Index Funds Get No Respect

Index mutual funds are one of the most popular investments around. They feature low expense ratios and their returns consistently beat those of most of their actively managed fund cousins. They also offer instant diversification for a relatively small initial investment,

“The best way to invest is to just buy a low-cost index fund and keep buying it regularly over time.”—Warren Buffett

Index mutual funds are one of the most popular investments around. They feature low expense ratios and their returns consistently beat those of most of their actively managed fund cousins. They also offer instant diversification for a relatively small initial investment, along with some tax advantages. But many investment advisors, both in print and on TV, don’t give index funds much play.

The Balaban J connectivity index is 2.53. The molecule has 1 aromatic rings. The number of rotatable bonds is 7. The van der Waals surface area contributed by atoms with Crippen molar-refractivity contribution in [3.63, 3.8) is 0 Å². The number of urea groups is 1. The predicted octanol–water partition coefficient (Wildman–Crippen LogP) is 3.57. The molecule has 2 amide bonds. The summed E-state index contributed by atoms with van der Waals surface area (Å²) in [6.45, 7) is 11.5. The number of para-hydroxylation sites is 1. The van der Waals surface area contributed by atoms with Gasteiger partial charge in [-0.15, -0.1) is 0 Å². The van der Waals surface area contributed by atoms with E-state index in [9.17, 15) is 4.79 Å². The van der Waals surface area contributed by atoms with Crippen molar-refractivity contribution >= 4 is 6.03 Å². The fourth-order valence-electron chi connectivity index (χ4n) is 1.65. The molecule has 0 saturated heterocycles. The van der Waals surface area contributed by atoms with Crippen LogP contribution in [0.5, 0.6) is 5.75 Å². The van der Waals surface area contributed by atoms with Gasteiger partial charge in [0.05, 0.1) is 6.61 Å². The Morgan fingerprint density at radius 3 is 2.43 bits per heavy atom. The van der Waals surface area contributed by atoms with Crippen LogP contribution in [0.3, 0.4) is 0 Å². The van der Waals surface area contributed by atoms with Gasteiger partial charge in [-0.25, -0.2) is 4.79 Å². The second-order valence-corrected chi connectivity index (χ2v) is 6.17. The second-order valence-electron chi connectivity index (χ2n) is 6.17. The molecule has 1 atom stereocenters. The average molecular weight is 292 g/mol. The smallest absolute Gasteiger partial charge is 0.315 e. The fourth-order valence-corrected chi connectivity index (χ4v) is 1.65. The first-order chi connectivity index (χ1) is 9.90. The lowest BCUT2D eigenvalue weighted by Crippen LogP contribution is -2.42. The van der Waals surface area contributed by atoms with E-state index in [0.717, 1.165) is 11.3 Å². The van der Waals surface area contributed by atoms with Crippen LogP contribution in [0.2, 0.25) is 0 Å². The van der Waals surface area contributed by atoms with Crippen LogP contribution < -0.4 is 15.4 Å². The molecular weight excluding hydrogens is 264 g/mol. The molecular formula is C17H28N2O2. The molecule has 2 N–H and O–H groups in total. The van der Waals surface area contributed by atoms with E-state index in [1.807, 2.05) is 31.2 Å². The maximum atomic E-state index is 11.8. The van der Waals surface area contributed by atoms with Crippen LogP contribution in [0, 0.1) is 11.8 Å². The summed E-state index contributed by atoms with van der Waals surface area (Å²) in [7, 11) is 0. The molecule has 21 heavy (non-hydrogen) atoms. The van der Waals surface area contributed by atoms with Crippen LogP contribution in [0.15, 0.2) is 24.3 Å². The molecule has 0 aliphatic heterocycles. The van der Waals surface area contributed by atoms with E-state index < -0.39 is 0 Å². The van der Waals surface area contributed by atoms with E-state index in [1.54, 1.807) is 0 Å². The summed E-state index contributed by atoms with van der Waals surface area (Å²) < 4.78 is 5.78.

Because they march in lock step with the market, index funds just aren’t sexy enough to get a lot of attention. They rarely make lists of hot funds and investment advisors seldom recommend them, often touting load funds instead. Pity the physician-investor who follows this advice. With the current average load up to 5.28%, an investor has a deep hole to climb out of before turning a profit.

Even no-load funds can be costly, however, levying outsize expense ratios on your assets. For that reason, the expense ratio is a key number to look at when investing in a mutual fund. According to Morningstar, the nation’s premiere mutual fund research company, the average expense ratio for a stock mutual fund dropped to 0.91% in 2007.

That’s still a lot higher than the 0.15% that Vanguard charges on its 500 Index Fund and you can expect to pay more than the average if you choose an actively managed fund. In fact, the Morningstar reports that much of the drop in the average stock fund expense ratio came about because investors switched to lower-cost funds.

11.5%Average annual return for the Vanguard 500 Index Fund since its inception in 1976.(Vanguard.com, 2008)

Read More:

Fund Expenses: Class Matters When Buying Multi-Class Fund Shares

In Funds We Mistrust